IBJNews

Long-time anchor Ahern coming back to local TV

Back to TopCommentsE-mailPrintBookmark and Share

Long-time local television personality Mike Ahern is coming back to the small screen.

Ahern, who retired as anchorman of WISH-TV Channel 8 evening news broadcasts in 2004, will be hosting a new show, “Mike Ahern: One on One,” starting May 12.

The show will air on Thursdays at 10:30 p.m. on WNDY-TV Channel 23, WISH’s sister station. Ahern’s show will follow WISH’s 10 p.m. newscast airing on WNDY. The show will re-run on WNDY at 7 p.m. Saturdays.

“In the past, I’ve reported what the news is, now I have the challenge to go in-depth with people whose names we know, but their stories may surprise us,” Ahern said in a prepared statement.

Ahern, 72, joined WISH-TV in 1967 and became one of the most well-known news anchors in Indianapolis over four decades. Readers and editors of Indianapolis Woman and Indianapolis Monthly magazines named him best news anchor more than 10 years in a row.
 
WISH officials declined to say who would be featured on Ahern’s new show, but said the guests will include political leaders, sports figures, business executives and people who rarely do media interviews.

“Because of his credibility, people will talk to Mike that you don’t always normally hear from,” said WISH spokesman Scott Hainey. “He’ll talk to a lot of well-known people that viewers want to hear from, but also a lot of people who have a big impact from behind the scenes.”
 

ADVERTISEMENT

  • Hurrah welcome back Mike
    How wonderful to have someone back who has both credibility andi nstitutional memory--e.g. unlike major local media where one reporter recently asked "who is this guy Hudnut they keep talking about?" Point being, Mike started out on old WIRE radio, learned the city scenes,scopes and folks and knows how to put things into perspective...welcome back. Maybe we cannot live in the past but it is a wonderful place to visit.
  • Mike Ahern
    Feels like Walter Cronkite is back. Now I can listen to someone that I believe in. Now all I need to hear is "Goodnight Chet, Goodnight David"!

Post a comment to this story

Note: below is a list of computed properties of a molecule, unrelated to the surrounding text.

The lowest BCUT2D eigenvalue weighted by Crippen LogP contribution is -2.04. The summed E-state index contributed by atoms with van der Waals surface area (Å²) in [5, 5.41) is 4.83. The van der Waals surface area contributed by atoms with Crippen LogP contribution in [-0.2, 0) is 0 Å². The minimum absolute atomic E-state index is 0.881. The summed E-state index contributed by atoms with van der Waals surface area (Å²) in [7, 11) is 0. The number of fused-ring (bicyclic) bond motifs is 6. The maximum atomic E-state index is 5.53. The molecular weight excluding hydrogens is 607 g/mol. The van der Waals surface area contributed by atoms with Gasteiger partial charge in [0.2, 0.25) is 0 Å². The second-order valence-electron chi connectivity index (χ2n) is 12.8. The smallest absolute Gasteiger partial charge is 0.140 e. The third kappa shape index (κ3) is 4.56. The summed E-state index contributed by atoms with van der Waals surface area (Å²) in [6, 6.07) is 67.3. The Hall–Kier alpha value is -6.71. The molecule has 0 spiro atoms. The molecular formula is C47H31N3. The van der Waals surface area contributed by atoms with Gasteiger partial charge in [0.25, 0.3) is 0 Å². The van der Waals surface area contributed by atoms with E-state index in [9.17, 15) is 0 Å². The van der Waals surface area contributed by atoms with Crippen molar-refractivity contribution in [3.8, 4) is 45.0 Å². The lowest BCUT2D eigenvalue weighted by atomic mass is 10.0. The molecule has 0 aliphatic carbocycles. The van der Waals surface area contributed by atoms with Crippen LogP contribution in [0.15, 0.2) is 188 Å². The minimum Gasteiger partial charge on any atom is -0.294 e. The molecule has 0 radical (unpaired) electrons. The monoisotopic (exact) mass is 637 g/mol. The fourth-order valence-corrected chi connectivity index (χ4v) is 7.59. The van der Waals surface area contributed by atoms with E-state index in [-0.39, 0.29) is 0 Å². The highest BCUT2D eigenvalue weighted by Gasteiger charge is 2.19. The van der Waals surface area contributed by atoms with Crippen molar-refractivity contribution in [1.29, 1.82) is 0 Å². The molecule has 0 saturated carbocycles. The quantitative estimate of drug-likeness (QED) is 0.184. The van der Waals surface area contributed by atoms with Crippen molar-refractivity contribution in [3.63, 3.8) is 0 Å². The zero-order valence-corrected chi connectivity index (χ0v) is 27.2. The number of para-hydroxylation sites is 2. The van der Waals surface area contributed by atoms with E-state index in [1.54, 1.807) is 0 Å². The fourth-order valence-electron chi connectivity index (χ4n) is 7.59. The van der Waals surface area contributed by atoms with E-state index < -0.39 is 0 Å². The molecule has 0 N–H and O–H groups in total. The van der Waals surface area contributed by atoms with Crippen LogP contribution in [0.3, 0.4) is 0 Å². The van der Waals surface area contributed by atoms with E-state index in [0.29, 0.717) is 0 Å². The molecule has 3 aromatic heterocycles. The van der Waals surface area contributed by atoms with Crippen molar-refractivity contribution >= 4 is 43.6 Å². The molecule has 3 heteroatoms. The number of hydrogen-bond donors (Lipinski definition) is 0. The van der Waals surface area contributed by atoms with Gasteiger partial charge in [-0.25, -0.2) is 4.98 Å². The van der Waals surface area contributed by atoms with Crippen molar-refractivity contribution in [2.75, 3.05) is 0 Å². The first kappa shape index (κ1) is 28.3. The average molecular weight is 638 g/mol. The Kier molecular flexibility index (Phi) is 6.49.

COMMENTS POLICY
We reserve the right to remove any post that we feel is obscene, profane, vulgar, racist, sexually explicit, abusive, or hateful.
 
You are legally responsible for what you post and your anonymity is not guaranteed.
 
Posts that insult, defame, threaten, harass or abuse other readers or people mentioned in IBJ editorial content are also subject to removal. Please respect the privacy of individuals and refrain from posting personal information.
 
No solicitations, spamming or advertisements are allowed. Readers may post links to other informational websites that are relevant to the topic at hand, but please do not link to objectionable material.
 
We may remove messages that are unrelated to the topic, encourage illegal activity, use all capital letters or are unreadable.
 

Messages that are flagged by readers as objectionable will be reviewed and may or may not be removed. Please do not flag a post simply because you disagree with it.

Sponsored by
ADVERTISEMENT

facebook - twitter on Facebook & Twitter

Follow on TwitterFollow IBJ on Facebook:
Follow on TwitterFollow IBJ's Tweets on these topics:
 
Subscribe to IBJ
  1. I took Bruce's comments to highlight a glaring issue when it comes to a state's image, and therefore its overall branding. An example is Michigan vs. Indiana. Michigan has done an excellent job of following through on its branding strategy around "Pure Michigan", even down to the detail of the rest stops. Since a state's branding is often targeted to visitors, it makes sense that rest stops, being that point of first impression, should be significant. It is clear that Indiana doesn't care as much about the impression it gives visitors even though our branding as the Crossroads of America does place importance on travel. Bruce's point is quite logical and accurate.

  2. I appreciated the article. I guess I have become so accustomed to making my "pit stops" at places where I can ALSO get gasoline and something hot to eat, that I hardly even notice public rest stops anymore. That said, I do concur with the rationale that our rest stops (if we are to have them at all) can and should be both fiscally-responsible AND designed to make a positive impression about our state.

  3. I don't know about the rest of you but I only stop at these places for one reason, and it's not to picnic. I move trucks for dealers and have been to rest areas in most all 48 lower states. Some of ours need upgrading no doubt. Many states rest areas are much worse than ours. In the rest area on I-70 just past Richmond truckers have to hike about a quarter of a mile. When I stop I;m generally in a bit of a hurry. Convenience,not beauty, is a primary concern.

  4. Community Hospital is the only system to not have layoffs? That is not true. Because I was one of the people who was laid off from East. And all of the LPN's have been laid off. Just because their layoffs were not announced or done all together does not mean people did not lose their jobs. They cherry-picked people from departments one by one. But you add them all up and it's several hundred. And East has had a dramatic drop I in patient beds from 800 to around 125. I know because I worked there for 30 years.

  5. I have obtained my 6 gallon badge for my donation of A Positive blood. I'm sorry to hear that my donation was nothing but a profit center for the Indiana Blood Center.

ADVERTISEMENT